The midterm elections in the United States last week upended the political scene. The Republicans had expected to ride a wave of discontent to take control of both houses of the US Congress, but, after more than a week of counting votes, the Democrats remain in control of the Senate. The Republicans will end up with a paper-thin majority in the House of Representatives, not the large margin they had expected.
What happened? Historically, the president’s party loses seats in both houses in accordance with his popularity. If the president is popular, the losses are less and may be limited to one of the two houses. If the president is unpopular, like President Joe Biden is now, losses in both houses are typically large.
Over the past 100 years, the president’s party has gained seats in both houses during first-term midterm elections only twice: 1934 and 2002. In these cases, the country rallied around presidents during times of crisis. Gains in the Senate only happened twice more.
Presidents with low popularity, however, typically lose 40 to 60 seats in the House and eight to 12 seats in the Senate. Two-term presidents experience heavier loses in the second-term midterms as they move toward lame-duck status, but first-term presidents, particularly in recent years, have suffered substantial loses.
With worries about inflation and crime running high amid President Biden’s low approval ratings, the Democrats should have suffered substantial loses. But they held their ground, which suggests that worries over the future of democracy and a desire for stability motivated more voters than expected. Anger over the Supreme Court’s decision allowing states to curtail abortion rights also motivated women and Generation Z voters.
At the center of the story, of course, is Donald Trump. A Republican sweep would have boosted his control over the party and improved his position for a third run for president in 2024. The Republican failure has done the opposite and has emboldened potential challengers to run for the Republican nomination.
The problem for Republicans, of course, is that Trump will not go away. If he manages to get the nomination, independent voters will move toward the Democratic nominee, giving him or her a decisive victory. An independent run by Liz Cheney would siphon off Never Trump Republican votes, which would expand the margin of victory. If Trump loses the nomination, he will bolt the party and take his core supporters with him, which would result in a Democratic landslide. For Trump, losing control of the Republican Party is not an option and he would rather burn it down out of revenge than support the nominee.
With the likelihood of a Republican split high, Democrats are in a strong position to win the White House in 2024, with or without Biden, and solidify their position in the US Congress. By the next midterm election in 2026, Trump will no longer be a factor and voters will be ready to move toward the Republicans. This will set the stage for the first post-Trump presidential election in 2028, which will mark a return to normal competition between the two major political parties.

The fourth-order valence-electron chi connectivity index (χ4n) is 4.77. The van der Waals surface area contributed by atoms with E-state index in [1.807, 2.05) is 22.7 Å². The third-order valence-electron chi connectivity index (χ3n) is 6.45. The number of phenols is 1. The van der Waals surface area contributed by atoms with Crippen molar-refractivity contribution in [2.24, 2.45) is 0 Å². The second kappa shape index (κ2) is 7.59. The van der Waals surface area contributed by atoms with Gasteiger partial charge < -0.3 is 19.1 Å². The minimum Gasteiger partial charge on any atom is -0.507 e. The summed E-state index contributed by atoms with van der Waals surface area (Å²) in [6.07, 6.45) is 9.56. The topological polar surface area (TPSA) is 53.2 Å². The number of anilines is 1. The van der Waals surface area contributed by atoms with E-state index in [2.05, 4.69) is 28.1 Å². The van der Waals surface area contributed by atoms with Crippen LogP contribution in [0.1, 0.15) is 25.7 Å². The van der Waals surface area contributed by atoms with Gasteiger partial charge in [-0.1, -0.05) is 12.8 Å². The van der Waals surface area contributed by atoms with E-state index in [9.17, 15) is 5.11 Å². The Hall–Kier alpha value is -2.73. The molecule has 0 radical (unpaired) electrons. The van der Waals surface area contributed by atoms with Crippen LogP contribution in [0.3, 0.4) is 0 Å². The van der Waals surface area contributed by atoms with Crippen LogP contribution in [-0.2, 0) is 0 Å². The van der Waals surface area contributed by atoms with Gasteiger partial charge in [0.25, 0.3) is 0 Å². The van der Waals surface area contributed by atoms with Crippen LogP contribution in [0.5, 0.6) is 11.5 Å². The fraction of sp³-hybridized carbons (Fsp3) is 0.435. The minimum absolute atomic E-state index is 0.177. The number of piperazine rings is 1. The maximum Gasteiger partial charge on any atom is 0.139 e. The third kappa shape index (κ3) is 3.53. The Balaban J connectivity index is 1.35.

Historians will look back on the period from 2016 to 2024 as one of acute political instability the reached its height with the attack by Trump supporters on the US Capitol on Jan. 6, 2021. Fearing a slide into the abyss and longing for a return to normalcy after the COVID-19 pandemic, the silent center began to assert itself. Fringe candidates with weak records of public service lost across the board. Republican candidates running for statewide office who denied the legitimacy of the 2020 presidential election all lost.
What does this mean for South Korea? After Biden’s popularity sunk in the fall of 2021, most US-watchers in South Korea and elsewhere assumed that he would lose in a 2024 rematch with the Trump. That prospect weighted on Biden’s attempts to show the world that the US had become interested in world affairs. It also weighed on efforts to keep anti-democratic extremists at bay.
But with Trump fading fast, the prospects for a return to "America First" isolationism have also faded. For South Korea and Japan this is reassuring, as China exerts its influence in the region. For Europeans, it means a continued commitment to NATO in face of Russian aggression. Above all, it means a return to a broad bipartisan commitment to engagement in world affairs that will provide continuity through future changes in the political winds.
By Robert J. Fouser
Robert J. Fouser, a former associate professor of Korean language education at Seoul National University, writes on Korea from Providence, Rhode Island. He can be reached at email@example.com. -- Ed.